Game 5 becomes a matter of “how do you want to look at it?” No, the Yankees didn’t get the hits they needed and, yes, a timely single or two would have been quite welcome, but it’s also true that the Tigers scored two of their three runs on first inning home runs by Young and Don Kelly, who deposited a couple of Ivan Nova mistake pitches into the seats. So depending on how you want to look at it, the Yankees either needed a single that never came, or the Tigers hit some fortuitous home runs to give them their margin of victory.

Ultimately, the simple fact is that you need to hit in the postseason, and hitting for more bases and with runners on base is generally going to be even better for your chances. The Yankees didn’t get that when they needed it in this year’s ALDS, and ultimately lost a series they probably should have won. Some of that was a lack of timely hitting, some of it was Joe Girardi’s poor playoff management, but in any case, one thing clearly would have been a welcome addition to the Yankees’ series statline.

A few more evil homers.

About Brien Jackson

Born in Southwestern Ohio and currently residing on the Chesapeake Bay, Brien is a former editor-in-chief of IIATMS who now spends most of his time sitting on his deck watching his tomatoes ripen and consuming far more MLB Network programming than is safe for one's health or sanity.

13 thoughts on “Too many homers!

  1. Great article, and maybe I've misunderstood a little bit, but what were the 2011 playoff stats for RBI's off singles?

    What teams in the MLB this season led in RBI's off singles?

  2. Amen! A timely hit is a timely hit, period. Who would have preferred an RBI single to Cano's Grand Slam in the series? No one, that's who. Well, Jim Leyland et al., maybe but that only strengthens the point.

  3. It is about RISP when you are tied or behind.
    I think the Yankees RISP is 'artificially high', meaning their average RISP is brought up by monster innings and pile-on runs. When behind, they often suffer from RISP fail.

    Anybody know how many close games the Yanks lost when they had 2 hits or less w/RISP?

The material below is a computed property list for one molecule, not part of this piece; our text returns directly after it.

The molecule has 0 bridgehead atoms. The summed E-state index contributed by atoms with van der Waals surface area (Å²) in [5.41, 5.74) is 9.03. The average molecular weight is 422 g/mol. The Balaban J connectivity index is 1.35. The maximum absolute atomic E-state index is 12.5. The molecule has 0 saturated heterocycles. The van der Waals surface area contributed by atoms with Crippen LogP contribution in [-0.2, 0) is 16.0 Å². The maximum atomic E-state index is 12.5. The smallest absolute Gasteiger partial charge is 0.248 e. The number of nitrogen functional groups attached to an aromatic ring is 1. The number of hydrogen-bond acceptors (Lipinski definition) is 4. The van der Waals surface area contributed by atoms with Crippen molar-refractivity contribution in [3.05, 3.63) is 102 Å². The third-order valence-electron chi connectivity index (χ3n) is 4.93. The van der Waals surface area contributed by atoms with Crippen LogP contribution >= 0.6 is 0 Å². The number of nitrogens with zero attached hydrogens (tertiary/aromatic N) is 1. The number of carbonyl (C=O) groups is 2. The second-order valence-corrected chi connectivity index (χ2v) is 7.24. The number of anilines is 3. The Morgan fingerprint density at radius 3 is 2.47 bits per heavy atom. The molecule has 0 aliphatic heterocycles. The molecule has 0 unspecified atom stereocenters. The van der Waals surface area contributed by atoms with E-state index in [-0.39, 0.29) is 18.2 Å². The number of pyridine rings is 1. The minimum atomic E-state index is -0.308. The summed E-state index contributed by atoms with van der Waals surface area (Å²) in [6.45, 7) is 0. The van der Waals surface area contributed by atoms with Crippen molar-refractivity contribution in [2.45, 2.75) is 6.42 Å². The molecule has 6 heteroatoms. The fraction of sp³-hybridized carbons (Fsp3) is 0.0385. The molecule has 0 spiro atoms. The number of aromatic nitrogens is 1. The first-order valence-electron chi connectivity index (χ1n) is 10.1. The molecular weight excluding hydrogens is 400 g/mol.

4. Bradley didn't argue that IsoP is unimportant. He argued that timely singles are also important, and that the Yankees lineup is full of HR/BB/K hitters who too often fail to produce in situations where a single or sacrifice fly would be adequate.

    After watching ARod, Swisher, and Tex continually strike out and pop up in key spots year after year, it's easy to miss the Damon / Matsui / Berkman types who seemed to always make contact when the situation demanded it.

  5. While the overall position is absurd, one thing that I do think gets overlooked in the sabermetric circles is consistency (whether we're talking about a specific player over the course of a year, a lineup, a pitching staff, defense, etc). From a perception perspective, HR's seem to come in bunches (but I think that's more confirmation bias than anything else).

    Some examples of the impact of consistency:
    1) Is a pitcher who alternates 9 innings and 5 innings every other start the same as one who consistently gives 7 IP? (all else being the same)
    2) Is an OF with three +10 defenders the same as an OF with a +30 guy and 2 average guys?
    3) is a lineup of .275 hitters (or whatever stat you like) the same as one that is top heavy with a bunch of .310-.320 hitters and three or four .240 hitters at the bottom?

    Obviously the consistency aspects get magnified over a 5 game series, and obviously HR's (or lack there of) is the easiest thing to pick on and create a nice little narrative about.